http://www.barthhaasgroup.com/en/about-us/hops-academy

Great people at both.  The Haas Academy has only one event for all participants, while the Hop Union has two: one for Pro brewers and another for Home Brewers.

I have digital copies of the curriculum if there is something specific you're interested in. 

Steve
« Last Edit: January 11, 2013, 02:13:42 PM by yso191 »
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Offline hopfenundmalz

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Re: Hop production in North Carolina
« Reply #19 on: January 11, 2013, 02:29:51 PM »
Thanks Steve, maybe someday if I can swing the trip out there. The bucket list keeps getting longer.
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Online jeffy

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Re: Hop production in North Carolina
« Reply #20 on: January 11, 2013, 03:52:16 PM »
At roughly 35* N. latitude they are significantly out of the band of 45-55 degrees which will result in poor hop cone maturation.  Obviously that would effect flavor, but I doubt that it would ever become in vogue.  Or commercially profitable for that matter.

But maybe they are experimenting with varieties that are modified to develop normally outside the prefered band - who knows?

Steve

You do know that commercial hops were grown in SF at one time, Sacramento, and Sonoma county? These are in the 37-38 parallel range. The reason they are not grown now is real estate in SF and Sacramento, and wine growing in Sonoma. CA is covered at some length in the Hop Atlas.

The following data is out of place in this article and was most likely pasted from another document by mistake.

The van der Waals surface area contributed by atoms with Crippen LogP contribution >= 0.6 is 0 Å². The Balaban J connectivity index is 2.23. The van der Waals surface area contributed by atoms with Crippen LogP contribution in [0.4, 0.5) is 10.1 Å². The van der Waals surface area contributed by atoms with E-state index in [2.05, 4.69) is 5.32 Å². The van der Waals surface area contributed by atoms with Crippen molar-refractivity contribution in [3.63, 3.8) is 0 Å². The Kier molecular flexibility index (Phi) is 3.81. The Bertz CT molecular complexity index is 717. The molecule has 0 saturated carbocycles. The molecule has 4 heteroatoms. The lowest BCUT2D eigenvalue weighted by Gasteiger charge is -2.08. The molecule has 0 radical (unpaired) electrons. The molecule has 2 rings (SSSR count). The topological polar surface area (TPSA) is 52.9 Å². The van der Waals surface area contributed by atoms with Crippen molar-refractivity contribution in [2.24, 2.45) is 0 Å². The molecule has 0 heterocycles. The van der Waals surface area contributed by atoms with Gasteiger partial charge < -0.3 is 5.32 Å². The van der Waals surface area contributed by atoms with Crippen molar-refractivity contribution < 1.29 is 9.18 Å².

They stopped growing hops in Sonoma County around 1960 or a little before due to downy mildew and the other agronomic pressures.  For proof there is this place.

http://www.hopkilnwinery.com/home/

Hey, I made a detour to that winery just because of its name.  They had some hop bines growing outside with fresh (not wet) hops when we were there in October a couple years ago.  Beautiful building.
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Re: Hop production in North Carolina
« Reply #21 on: January 11, 2013, 04:40:24 PM »
At roughly 35* N. latitude they are significantly out of the band of 45-55 degrees which will result in poor hop cone maturation.  Obviously that would effect flavor, but I doubt that it would ever become in vogue.  Or commercially profitable for that matter.

But maybe they are experimenting with varieties that are modified to develop normally outside the prefered band - who knows?

Steve

You do know that commercial hops were grown in SF at one time, Sacramento, and Sonoma county? These are in the 37-38 parallel range. The reason they are not grown now is real estate in SF and Sacramento, and wine growing in Sonoma. CA is covered at some length in the Hop Atlas.

They stopped growing hops in Sonoma County around 1960 or a little before due to downy mildew and the other agronomic pressures.  For proof there is this place.

http://www.hopkilnwinery.com/home/

Hey, I made a detour to that winery just because of its name.  They had some hop bines growing outside with fresh (not wet) hops when we were there in October a couple years ago.  Beautiful building.

pretty good wine as well. They have an un-oaked chardonnay that may be the only chardonnay that I really like.